Last time we talked about some general concepts in an area of mechanical engineering known as thermodynamics.  In this week’s article we’ll narrow our focus a bit to look at a part of thermodynamics that deals with power cycles.      One mammoth example of a power cycle can be found in a coal-fired power plant.  You can’t help but notice these plants with their massive buildings, mountains of coal, and tall smoke stacks.  They’ve been getting a lot of negative press lately and are a central focus of the debate on global warming, but most people have no idea what’s going on inside of them.  Let’s take a peek. Figure 1 – A Coal-Fired Power Plant      A power plant has one basic function, to convert the chemical energy in coal into the electrical energy that we use in our modern lives, and it’s a power cycle that is at the heart of this conversion process.  The most basic power cycle in this instance would include a boiler, steam turbine, condenser, and a pump (see Figure 2 below). Figure 2 – A Basic Power Cycle       When the coal is burned in the power plant furnace, its chemical energy is turned into heat energy.  This heat energy and the boiler are enclosed by the furnace so the boiler can more efficiently absorb the heat energy to make steam.  A pipe carries the steam from the boiler to a steam turbine.  Nozzles in the steam turbine convert the heat energy of the steam into kinetic energy, making the steam pick up speed as it leaves the nozzles.  The fast moving steam transfers its kinetic energy to the turbine blades, causing the turbine to spin, much like a windmill (see Figure 3 below). Figure 3 – The Inner Workings of a Steam Turbine      The spinning turbine is connected by a shaft to a generator.  The turbine works to spin the generator and thus produces electricity.  After the energy in the steam is used by the turbine, it goes to the condenser, whose job it is to convert the steam back into water.  To accomplish this, the condenser uses cold water, say from a nearby lake or river, to cool the steam down until it converts from a gas back to a liquid, that is, water.  This is why power plants are normally found adjacent to a body of water.  After things are cooled down, the pump gets to work, pushing the condensed water back into the boiler where it is once again turned into steam.  This power cycle keeps repeating itself as long as there is coal being burned in the furnace, the plant equipment is functioning properly, and electrical energy flows out of the power plant.      Thermodynamics sets up an energy accounting system that enables mechanical engineers to design and analyze power cycles to make sure they are safe, reliable, efficient, and economical.   When all is said and done, a properly designed power cycle transfers as much heat energy as possible from the burning coal on one end of the cycle to meet the requirements for electrical power on the other end of the cycle.  As was mentioned in last week’s blog, nothing is 100% efficient.      Next time we’ll learn about being cool.  No, I’m not going to talk about the latest cell phone gadget or who’s connected on Facebook.  We’ll be covering refrigeration cycles. _________________________________________________________________

### Thermodynamics In Mechanical Engineering, Part I

Sunday, December 6th, 2009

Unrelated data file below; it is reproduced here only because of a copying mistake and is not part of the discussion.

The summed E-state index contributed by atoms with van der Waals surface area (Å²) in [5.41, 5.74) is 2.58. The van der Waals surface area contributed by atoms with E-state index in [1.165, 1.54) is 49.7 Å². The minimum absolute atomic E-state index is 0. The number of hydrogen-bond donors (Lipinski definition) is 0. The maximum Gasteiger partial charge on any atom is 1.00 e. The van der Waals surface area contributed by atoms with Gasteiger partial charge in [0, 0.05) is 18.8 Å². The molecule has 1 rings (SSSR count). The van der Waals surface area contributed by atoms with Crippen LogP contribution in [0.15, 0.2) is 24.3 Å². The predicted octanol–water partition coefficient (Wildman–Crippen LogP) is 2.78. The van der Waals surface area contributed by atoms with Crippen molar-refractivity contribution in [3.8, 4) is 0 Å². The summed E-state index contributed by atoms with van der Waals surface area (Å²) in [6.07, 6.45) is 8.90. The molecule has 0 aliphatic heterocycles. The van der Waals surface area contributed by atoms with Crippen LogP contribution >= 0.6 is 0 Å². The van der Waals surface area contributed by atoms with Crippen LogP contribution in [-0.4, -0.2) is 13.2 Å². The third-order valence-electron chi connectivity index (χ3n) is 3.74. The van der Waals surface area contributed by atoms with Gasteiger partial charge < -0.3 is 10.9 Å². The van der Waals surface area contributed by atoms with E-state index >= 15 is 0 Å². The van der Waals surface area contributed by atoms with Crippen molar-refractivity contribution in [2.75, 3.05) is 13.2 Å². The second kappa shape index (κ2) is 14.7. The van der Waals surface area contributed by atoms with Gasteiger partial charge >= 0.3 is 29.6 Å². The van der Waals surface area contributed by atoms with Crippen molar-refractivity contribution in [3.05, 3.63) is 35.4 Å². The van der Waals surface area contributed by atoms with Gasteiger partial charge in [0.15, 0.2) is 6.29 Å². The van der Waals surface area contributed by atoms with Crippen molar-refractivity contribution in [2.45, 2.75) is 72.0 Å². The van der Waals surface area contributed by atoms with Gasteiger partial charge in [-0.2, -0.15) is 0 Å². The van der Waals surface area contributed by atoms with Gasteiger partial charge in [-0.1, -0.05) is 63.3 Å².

Last week we followed Dorothy through the forest and watched Scarecrow transform from a fire trap to a robust fire-retardant fiberglass composition with the help of materials science.  This week we’ll explore the magical world of thermodynamics, and nobody knows thermodynamics like the Great and Powerful Oz.  In fact, he’s a real “Wiz” at it!       But seriously, thermodynamics is one of those out-of-sight, out-of-mind things that we take for granted in our daily lives.  Without thermodynamics we wouldn’t have modern conveniences like electricity, air conditioning, or anything with a motor, like the cars we can’t seem to do without.  The world would essentially be in the Dark Ages again.       Often referred to as “thermo” among mechanical engineers, thermodynamics is the science that deals with heat and work in processes used in power plants, refrigeration compressors, and engines.  Thermo also deals with the properties of substances that absorb and release heat energy, things like water (steam), refrigerants, and fuels (coal, gasoline, natural gas, etc.).      In thermodynamics there are basically two laws that must be obeyed.  The first law states that energy cannot be created or destroyed, it can only be transformed from one form into another.  An example of this principle at work would be when you gas up your car.  According to the first law of thermodynamics, the chemical energy that is released when gasoline is burned by the engine must add up to the work energy put out by the engine to move all its parts and accelerate the car.  The first law sets up an energy accounting system, so to speak.  This principle makes it possible to analyze and design engines, refrigeration equipment, etc.       The second law of thermodynamics states that it is impossible to build something that is 100% efficient.  So, going back to the car example above, the second law tells us that we must also account for things like the heat energy lost to the atmosphere from the hot engine parts and the fumes leaving through the exhaust pipe.  This heat energy essentially wastes gasoline and doesn’t do any useful work, but it is a real phenomenon which must be dealt with when doing engineering design work.      Thermodynamics can be broken down into different subsets, including power cycle analysis, refrigeration cycle analysis, stoichiometry, and psychrometrics. We’ll begin exploring these next time. _________________________________________________________________